In February 2020, popular Walt Disney CEO Bob Iger stepped down from his role as CEO and became the Executive Chairman of The Walt Disney Company. The Chairman of Disney Parks, Experiences, and Products — Bob Chapek — took over the role of CEO and his tenure has been…rocky to say the least. Just one month after he became CEO, the COVID-19 pandemic forced all Disney theme parks, including Walt Disney World Resort and Disneyland Resort, to shut down. All film and television production shut down as well, so Disney furloughed and laid-off thousands of Cast Members.
While dealing with a worldwide pandemic was the most difficult way to start as CEO that one could imagine, many feel Chapek has not done much since then to endear himself to Disney’s loyal fan base. Over the past couple of years, things seemed to have drastically changed in the eyes of Disney fans — the Parks are getting outrageously expensive, while the quality seems to be declining. A recent poll also shows that an overwhelming number of Guests feel that Disney “has lost its magic”.
Chapek has caught most of the fan’s ire for what is happening at Disney. In Disney circles, Chapek is seen as someone who is more focused on making money than making magic for Guests. This has led to petitions calling for Chapek to either resign or be fired.
Chapek recently sat down with The Hollywood Reporter, and he was asked about being seen as “a guy who cuts costs and raises prices” and getting a lot of flack from those who call themselves “Disney superfans”. Chapek didn’t shy away from the question and said:
We love all our fans equally. We love the superfans, obviously. But we also like the fans that don’t have the same expression of their fandom. We want to make sure that our superfans who love to come with annual passes and use [the parks] as their personal playground — we love that. We celebrate that. But at the same time, we’ve got to make sure that there’s room in the park for the family from Denver that comes once every five years. We didn’t have a reservation system and we didn’t control the number of annual passes we distributed and frankly, the annual pass as a value was so great that people were literally coming all the time and the accessibility of the park was unlimited to them, and that family from Denver would get to the park and not be let in. That doesn’t seem like a real balanced proposition. I guess it’s possible that the superfans look at that as a disadvantaging of the way they consume the park, but we’ve got to make sure that not only are we heeding the needs of our superfans, but we’re heeding the needs of everyone who travels from across the country one time every five years. We have a real high-class problem: We have much more demand than there is supply. What we will not bend on is giving somebody a less than stellar experience in the parks because we jammed too many people in there. If we’re going to have that foundational rule, you have to start balancing who you let in. … Our ticket prices and constraints we put on how often people can come and when they come is a direct reflection of demand. When is it too much? Demand will tell us when it’s too much.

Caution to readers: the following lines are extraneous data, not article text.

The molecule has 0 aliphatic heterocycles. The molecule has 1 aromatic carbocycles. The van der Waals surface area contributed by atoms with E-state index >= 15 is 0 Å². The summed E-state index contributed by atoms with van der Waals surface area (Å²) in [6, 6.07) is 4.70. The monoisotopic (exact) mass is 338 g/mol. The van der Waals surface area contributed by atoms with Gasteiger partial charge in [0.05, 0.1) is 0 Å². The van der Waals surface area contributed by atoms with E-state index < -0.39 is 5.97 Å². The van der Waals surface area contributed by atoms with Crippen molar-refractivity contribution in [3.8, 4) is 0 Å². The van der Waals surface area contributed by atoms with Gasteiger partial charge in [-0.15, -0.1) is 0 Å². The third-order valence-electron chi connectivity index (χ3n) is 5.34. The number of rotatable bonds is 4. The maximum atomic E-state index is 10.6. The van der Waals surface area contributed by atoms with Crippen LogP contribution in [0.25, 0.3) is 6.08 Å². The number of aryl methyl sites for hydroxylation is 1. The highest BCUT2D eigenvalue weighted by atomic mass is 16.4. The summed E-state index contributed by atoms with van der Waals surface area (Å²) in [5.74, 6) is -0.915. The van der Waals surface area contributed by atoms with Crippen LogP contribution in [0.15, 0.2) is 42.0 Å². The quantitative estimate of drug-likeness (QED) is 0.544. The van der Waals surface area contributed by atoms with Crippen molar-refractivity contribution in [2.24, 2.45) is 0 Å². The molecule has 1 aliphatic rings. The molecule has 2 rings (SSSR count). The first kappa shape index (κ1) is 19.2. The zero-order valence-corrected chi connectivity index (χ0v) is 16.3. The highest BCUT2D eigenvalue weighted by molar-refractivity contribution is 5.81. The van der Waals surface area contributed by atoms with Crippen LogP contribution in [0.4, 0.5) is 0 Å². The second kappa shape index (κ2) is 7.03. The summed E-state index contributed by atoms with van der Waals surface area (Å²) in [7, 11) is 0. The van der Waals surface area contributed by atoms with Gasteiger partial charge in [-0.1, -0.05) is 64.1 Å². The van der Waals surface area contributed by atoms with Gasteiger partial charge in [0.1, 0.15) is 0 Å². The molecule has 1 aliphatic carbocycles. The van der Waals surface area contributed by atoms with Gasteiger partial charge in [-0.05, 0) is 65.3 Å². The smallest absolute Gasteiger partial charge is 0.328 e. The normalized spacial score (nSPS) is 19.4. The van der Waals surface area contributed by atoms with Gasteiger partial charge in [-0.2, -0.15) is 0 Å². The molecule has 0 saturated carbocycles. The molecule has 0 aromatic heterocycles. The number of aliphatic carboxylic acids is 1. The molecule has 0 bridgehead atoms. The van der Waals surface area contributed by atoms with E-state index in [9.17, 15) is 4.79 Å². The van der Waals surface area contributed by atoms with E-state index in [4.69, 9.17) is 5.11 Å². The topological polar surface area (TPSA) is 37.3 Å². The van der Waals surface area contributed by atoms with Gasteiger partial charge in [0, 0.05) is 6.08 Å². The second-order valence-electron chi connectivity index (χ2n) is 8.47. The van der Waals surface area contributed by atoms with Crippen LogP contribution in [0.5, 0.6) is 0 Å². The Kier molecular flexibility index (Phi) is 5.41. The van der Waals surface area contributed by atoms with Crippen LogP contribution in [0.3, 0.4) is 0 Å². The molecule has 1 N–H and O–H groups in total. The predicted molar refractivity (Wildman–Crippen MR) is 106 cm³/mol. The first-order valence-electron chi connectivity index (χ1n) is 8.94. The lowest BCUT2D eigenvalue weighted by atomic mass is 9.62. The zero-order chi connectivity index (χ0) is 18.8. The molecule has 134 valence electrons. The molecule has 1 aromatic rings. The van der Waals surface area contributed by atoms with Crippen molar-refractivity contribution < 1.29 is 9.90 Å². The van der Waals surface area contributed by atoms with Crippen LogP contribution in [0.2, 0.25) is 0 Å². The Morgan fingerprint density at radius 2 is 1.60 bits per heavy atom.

His answer may not be what fans of the theme parks want to hear. Chapek is basically saying that prices will drop when they notice a drop in theme park attendance — which will most likely be a sign that things are too expensive — but many can tell you that the Parks seem just as crowded as they were before the pandemic. Disney is also reporting record profits, but that has to be balanced out with the high prices that they are charging.
Even though Chapek might not be seen as very popular with the Disney fan base, he appears to be popular with Disney’s Board of Directors, which extended Chapek’s contract by 3 years this past June.